New research casts doubt on old ideas about how hearing works


Summary: A new study challenges old theories about hearing. Researchers have discovered that many cells in the inner ear simultaneously respond to low-frequency sounds. This makes it easier for us to hear low frequency sounds because the brain is able to receive information from multiple sensory cells at the same time.

Source: Linkoping University

The way we experience music and speech differs from what we believed until now. This is the conclusion of a study conducted by researchers from Linköping University, Sweden, and Oregon Health and Science University, USA.

The results were published in Scientists progressand may lead to the design of better cochlear implants.

We are social creatures. The sound of other people’s voices is important to us, and our hearing is directed to experiencing and distinguishing human voices and speech. Sound that arrives at the outer ear is carried by the eardrum to the spiral-shaped inner ear, also known as the cochlea.

The sensory cells of hearing, the outer and inner hair cells, are located in the cochlea. The sound waves cause the “hairs” of the inner hair cells to bend, sending a signal through the nerves to the brain, which interprets the sound we hear.

For the past 100 years, we have believed that each sensory cell has its own “optimum frequency” (a measure of the number of sound waves per second). The hair cell responds most strongly to this frequency.

This idea means that a sensory cell with an optimal frequency of 1000 Hz would respond much less strongly to sounds with a slightly lower or higher frequency. It has also been assumed that all parts of the cochlea work the same way.

Now, however, a research team has discovered that this is not the case for sensory cells that process sound with frequencies below 1000 Hz, which are considered low-frequency sounds. The vowel sounds in human speech lie in this area.

“Our study shows that many inner ear cells respond simultaneously to low-frequency sounds. We believe this makes it easier to experience low-frequency sounds, because the brain receives information from many sensory cells at the same time,” explains Anders Fridberger, professor at the Department of Biomedical and Clinical Sciences in Linköping. University.

Scientists believe that this construction of our auditory system makes it more robust. If some sensory cells are damaged, there are many more that can send nerve impulses to the brain.

It’s not just the vowels of human speech that are found in the low-frequency region: many of the sounds that make up music are also found here. Middle C of a piano, for example, has a frequency of 262 Hz.

The sound of other people’s voices is important to us, and our hearing is directed to experiencing and distinguishing human voices and speech. Image is in public domain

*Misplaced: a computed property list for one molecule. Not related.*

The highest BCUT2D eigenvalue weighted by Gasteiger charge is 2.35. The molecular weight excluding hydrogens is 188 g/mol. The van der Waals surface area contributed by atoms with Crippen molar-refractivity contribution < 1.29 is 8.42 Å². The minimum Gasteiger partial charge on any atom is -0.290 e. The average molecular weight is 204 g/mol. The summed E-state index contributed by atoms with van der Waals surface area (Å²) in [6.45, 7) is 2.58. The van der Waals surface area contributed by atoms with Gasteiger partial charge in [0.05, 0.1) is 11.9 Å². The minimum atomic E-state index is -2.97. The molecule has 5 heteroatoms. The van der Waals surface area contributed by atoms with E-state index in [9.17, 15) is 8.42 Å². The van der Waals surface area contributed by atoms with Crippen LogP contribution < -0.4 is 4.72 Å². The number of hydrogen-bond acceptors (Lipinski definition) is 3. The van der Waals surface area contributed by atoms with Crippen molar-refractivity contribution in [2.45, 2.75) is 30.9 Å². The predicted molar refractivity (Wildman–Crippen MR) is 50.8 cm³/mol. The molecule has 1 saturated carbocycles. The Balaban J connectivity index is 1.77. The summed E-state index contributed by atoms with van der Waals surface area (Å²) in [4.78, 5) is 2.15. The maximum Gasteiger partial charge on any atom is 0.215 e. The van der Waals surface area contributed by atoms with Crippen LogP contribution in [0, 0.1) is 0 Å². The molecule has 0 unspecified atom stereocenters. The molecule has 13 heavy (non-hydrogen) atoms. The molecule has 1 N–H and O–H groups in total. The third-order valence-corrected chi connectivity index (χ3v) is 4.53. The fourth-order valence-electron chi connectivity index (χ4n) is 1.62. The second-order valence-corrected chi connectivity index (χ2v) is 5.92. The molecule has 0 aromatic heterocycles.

These results may possibly be significant for people with severe hearing loss. The most effective treatment currently available for such cases is a cochlear implant, in which electrodes are placed in the cochlea.

“The design of current cochlear implants is based on the assumption that each electrode should only give nerve stimulation at certain frequencies, in a way that attempts to copy what was believed about how our auditory system works.

“We suggest that changing the stimulation method to low frequencies will be more like natural stimulation, and the user’s hearing experience should be improved as a result,” says Anders Fridberger.

The researchers now plan to examine how their new knowledge can be applied in practice. One of the projects they are studying concerns new methods for stimulating the low-frequency parts of the cochlea.

These results come from experiments on the cochlea of ​​guinea pigs, whose hearing in the low-frequency region is similar to that of humans.

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Funding: This work was funded by the US National Institutes of Health and the Swedish Research Council.

About this auditory neuroscience research news

Author: Karin Soderlund Leifler
Source: Linkoping University
Contact: Karin Söderlund Leifler – University of Linkoping
Image: Image is in public domain

Original research: Free access.
Best frequencies and time delays are similar in low frequency regions of the guinea pig cochlea” by Anders Fridberger et al. Scientists progress


Best frequencies and time delays are similar in low frequency regions of the guinea pig cochlea

The cochlea maps tones with different frequencies to distinct anatomical locations. For example, a low 5000 hertz tone produces sharp responses at a location about 8 millimeters in the 18 millimeter long guinea pig’s cochlea, but little response elsewhere.

This place code permeates the auditory pathways, where neurons have the “best frequencies” determined by their connections to sensory cells in the hearing organ. However, frequency selectivity in cochlear regions encoding low-frequency sounds has not been systematically studied.

Here we show that low-frequency hearing works on a unique principle that does not involve a location code. Instead, sound-evoked responses and time delays are similar in low-frequency regions of the cochlea.

These findings are a break from theories considered proven for 100 years and have broad implications for understanding information processing in the brainstem and cortex and for optimizing stimulus delivery in hearing implants.


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